Sometime ago, I shared a few ways colored pencil artists can adapt the Flemish painting method to colored pencil work. Today’s post continues with more general tips for adapting the Flemish method to colored pencil.
Also known as the Seven Step Method, the Flemish method involves seven distinct steps:
- Imprimatura (toning the canvas)
- First Umber Layer (values)
- Second Umber Layer (values and details)
- Dead Layer (gray scale)
- First Color Glaze
- Second Color Glaze
Each layer builds on the work of the previous layers. The method is capable of producing rich, luminous colors because it utilizes the way light passes through layers of colors and bounces back out again. Every layer of paint influences the quality of the light both in color and in intensity. The thinner the paint, the more light gets through the paint, and the deeper a painting appears.
Much the same thing happens with colored pencils, because most colored pencils are translucent. No color is completely opaque, so light goes through all of the layers.
In other words, you can layer colored pencil in the same way oil painters layer paint to get deep, rich color. The results differ, but the basic principles are the same.
The purpose of this article is share a few basic tips that will help you adapt this method of painting to your colored pencil work.
Adapting the Flemish Method to Colored Pencil
There are some supplies on the market that make adapting the Flemish method to colored pencil much easier. Brush and Pencil’s Advanced Colored Pencil Texture Fixative is one such.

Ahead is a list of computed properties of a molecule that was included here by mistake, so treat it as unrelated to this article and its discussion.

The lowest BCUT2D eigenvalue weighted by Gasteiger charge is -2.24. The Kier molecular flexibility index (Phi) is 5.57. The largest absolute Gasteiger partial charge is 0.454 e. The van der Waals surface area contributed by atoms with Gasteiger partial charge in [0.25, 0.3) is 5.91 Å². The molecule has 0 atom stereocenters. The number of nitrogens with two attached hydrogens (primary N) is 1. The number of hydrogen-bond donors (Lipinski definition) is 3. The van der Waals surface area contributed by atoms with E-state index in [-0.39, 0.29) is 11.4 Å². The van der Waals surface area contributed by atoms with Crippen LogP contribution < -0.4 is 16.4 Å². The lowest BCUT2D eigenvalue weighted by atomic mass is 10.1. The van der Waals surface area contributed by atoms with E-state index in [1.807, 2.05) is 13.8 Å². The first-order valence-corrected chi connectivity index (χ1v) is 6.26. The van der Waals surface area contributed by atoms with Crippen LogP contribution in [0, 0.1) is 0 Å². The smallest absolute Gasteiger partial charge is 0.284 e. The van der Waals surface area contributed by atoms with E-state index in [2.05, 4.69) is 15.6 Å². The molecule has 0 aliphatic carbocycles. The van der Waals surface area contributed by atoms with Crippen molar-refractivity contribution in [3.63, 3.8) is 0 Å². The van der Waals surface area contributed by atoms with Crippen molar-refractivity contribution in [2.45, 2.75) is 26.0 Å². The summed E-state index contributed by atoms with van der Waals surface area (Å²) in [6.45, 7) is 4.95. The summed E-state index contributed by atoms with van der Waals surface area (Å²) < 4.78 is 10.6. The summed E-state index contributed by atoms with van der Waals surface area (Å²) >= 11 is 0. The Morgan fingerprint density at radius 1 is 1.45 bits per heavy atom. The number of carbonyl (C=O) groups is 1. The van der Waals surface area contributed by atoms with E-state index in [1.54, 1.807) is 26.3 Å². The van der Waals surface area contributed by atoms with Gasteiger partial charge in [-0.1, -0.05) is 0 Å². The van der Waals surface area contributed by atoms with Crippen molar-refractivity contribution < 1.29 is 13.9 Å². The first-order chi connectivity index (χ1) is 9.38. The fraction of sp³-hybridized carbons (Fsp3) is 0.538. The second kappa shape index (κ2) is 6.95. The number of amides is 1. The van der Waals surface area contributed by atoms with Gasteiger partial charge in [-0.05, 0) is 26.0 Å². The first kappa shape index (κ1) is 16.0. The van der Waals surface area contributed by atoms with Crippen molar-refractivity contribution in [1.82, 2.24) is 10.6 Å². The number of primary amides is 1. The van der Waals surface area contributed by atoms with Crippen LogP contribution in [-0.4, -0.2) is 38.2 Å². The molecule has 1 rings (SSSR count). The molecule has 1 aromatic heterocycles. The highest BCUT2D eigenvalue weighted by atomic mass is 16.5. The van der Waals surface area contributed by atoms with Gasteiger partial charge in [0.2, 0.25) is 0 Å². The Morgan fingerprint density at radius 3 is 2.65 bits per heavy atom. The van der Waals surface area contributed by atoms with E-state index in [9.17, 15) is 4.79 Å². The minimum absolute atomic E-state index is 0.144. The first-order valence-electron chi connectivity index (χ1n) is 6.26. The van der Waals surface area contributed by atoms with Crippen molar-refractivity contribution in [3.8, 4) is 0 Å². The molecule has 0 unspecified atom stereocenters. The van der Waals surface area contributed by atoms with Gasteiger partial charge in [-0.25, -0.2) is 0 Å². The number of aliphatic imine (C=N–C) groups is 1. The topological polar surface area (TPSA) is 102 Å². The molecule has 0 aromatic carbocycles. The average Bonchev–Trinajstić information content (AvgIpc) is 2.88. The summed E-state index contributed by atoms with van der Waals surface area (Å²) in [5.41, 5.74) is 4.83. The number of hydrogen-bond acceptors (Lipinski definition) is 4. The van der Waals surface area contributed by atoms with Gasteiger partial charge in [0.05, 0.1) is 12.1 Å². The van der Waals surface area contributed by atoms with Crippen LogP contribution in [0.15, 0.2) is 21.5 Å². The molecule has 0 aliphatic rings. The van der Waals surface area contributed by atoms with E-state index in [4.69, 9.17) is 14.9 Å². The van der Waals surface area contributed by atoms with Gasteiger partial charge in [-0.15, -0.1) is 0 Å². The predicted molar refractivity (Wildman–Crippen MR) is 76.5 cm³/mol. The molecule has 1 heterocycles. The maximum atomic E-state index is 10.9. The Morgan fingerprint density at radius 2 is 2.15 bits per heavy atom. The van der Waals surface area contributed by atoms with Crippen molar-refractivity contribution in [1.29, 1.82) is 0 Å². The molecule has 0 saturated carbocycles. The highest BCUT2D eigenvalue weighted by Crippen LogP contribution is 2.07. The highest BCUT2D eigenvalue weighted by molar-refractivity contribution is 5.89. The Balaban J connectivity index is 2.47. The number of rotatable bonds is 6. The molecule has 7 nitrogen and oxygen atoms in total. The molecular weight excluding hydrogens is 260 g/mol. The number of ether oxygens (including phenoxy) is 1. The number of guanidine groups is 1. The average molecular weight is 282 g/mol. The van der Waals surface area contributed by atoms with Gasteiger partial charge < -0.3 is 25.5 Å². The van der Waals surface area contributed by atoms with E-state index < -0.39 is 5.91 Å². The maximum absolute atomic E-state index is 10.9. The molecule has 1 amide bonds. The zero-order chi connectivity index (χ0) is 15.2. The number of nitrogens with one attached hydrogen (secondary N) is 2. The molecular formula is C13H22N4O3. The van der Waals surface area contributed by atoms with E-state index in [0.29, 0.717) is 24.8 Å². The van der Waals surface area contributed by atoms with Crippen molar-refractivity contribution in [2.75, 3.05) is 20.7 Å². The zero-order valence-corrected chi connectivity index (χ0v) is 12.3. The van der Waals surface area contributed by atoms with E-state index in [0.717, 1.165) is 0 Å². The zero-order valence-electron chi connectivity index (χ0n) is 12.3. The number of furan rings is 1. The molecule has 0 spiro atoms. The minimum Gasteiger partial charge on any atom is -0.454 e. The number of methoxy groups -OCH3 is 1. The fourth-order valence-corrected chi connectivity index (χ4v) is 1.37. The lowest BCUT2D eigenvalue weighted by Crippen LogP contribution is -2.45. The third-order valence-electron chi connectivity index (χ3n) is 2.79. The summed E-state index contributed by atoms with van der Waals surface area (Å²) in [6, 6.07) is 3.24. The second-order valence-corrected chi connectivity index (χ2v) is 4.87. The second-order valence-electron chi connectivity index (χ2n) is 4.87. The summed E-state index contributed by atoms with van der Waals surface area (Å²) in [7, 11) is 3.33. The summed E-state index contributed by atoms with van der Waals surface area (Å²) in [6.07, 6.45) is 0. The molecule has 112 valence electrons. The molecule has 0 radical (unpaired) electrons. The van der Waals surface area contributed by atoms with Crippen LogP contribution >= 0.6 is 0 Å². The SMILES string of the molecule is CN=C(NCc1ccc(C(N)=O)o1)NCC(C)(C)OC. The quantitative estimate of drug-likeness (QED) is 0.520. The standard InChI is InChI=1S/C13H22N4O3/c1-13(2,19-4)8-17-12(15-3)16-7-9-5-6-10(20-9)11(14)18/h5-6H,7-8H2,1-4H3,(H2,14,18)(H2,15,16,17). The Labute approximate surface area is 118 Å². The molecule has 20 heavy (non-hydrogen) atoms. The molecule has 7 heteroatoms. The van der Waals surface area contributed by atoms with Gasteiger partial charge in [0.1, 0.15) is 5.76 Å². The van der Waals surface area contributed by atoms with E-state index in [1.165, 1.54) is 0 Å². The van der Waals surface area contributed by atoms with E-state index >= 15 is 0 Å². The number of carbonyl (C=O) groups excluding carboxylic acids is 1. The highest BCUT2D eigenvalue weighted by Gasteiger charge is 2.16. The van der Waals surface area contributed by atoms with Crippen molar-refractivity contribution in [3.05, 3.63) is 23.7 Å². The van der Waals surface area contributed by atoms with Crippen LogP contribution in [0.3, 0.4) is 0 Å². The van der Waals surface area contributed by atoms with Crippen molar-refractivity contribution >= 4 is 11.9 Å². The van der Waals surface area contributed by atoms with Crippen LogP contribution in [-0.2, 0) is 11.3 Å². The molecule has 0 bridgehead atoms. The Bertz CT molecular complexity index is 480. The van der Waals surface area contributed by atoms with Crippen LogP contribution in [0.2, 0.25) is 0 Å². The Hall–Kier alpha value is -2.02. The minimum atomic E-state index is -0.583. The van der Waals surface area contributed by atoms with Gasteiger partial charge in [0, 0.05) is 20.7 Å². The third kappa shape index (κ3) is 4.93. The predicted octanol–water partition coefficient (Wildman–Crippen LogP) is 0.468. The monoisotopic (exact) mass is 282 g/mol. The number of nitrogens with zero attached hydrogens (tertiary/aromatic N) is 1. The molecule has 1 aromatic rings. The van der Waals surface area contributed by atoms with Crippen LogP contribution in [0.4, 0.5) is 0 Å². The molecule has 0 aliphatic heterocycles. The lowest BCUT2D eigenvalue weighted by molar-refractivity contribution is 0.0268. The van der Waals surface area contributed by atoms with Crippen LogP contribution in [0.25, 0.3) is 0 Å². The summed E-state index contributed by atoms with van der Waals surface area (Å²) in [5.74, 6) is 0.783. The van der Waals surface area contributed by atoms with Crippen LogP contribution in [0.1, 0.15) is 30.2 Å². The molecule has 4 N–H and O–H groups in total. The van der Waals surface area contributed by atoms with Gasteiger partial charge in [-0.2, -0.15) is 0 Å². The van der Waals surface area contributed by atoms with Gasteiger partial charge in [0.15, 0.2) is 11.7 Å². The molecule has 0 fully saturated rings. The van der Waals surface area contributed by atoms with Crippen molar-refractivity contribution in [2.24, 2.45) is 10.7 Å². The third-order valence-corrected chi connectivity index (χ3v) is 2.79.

You may not want to invest in new supplies just to try the Flemish method with colored pencils. So we’ll look at techniques using the things you already have.
Make Maximum Use of All of Your Tools
It’s easy to layer oil paints one over another. Just wait for each layer to dry fully and you’re ready for the next layer.
You don’t have to wait for colored pencils to dry before adding the next layer. Even so, there are a few things to keep in mind.
It’s quite likely to take three or four layers for each of the steps of the Flemish method, except for the first step (Imprimatura) which you won’t need.
To make sure you can draw all the layers you need and still have enough paper texture to finish the drawing, begin with colored pencils that have harder pigment cores. Prismacolor Verithin and Caran d’Ache Pablo are two such pencils, but any artist grade pencil with a harder lead will work.
Pencils with harder pigment cores leave less color on the paper, but they also leave less wax. They don’t fill the tooth of the paper as much as softer pencils. They also do not become as slick as softer pencils can after multiple layers.
I like to push the drawing as far as possible with hard pencils, up to and including the first color glaze.
Choose a paper of medium texture. Stonehenge (either regular drawing paper or Stonehenge Aqua 140lb hot press) are good examples.
Stay away from heavily textured papers, because it will be very difficult to draw even layers of color, and evenly applied color is vital to this method.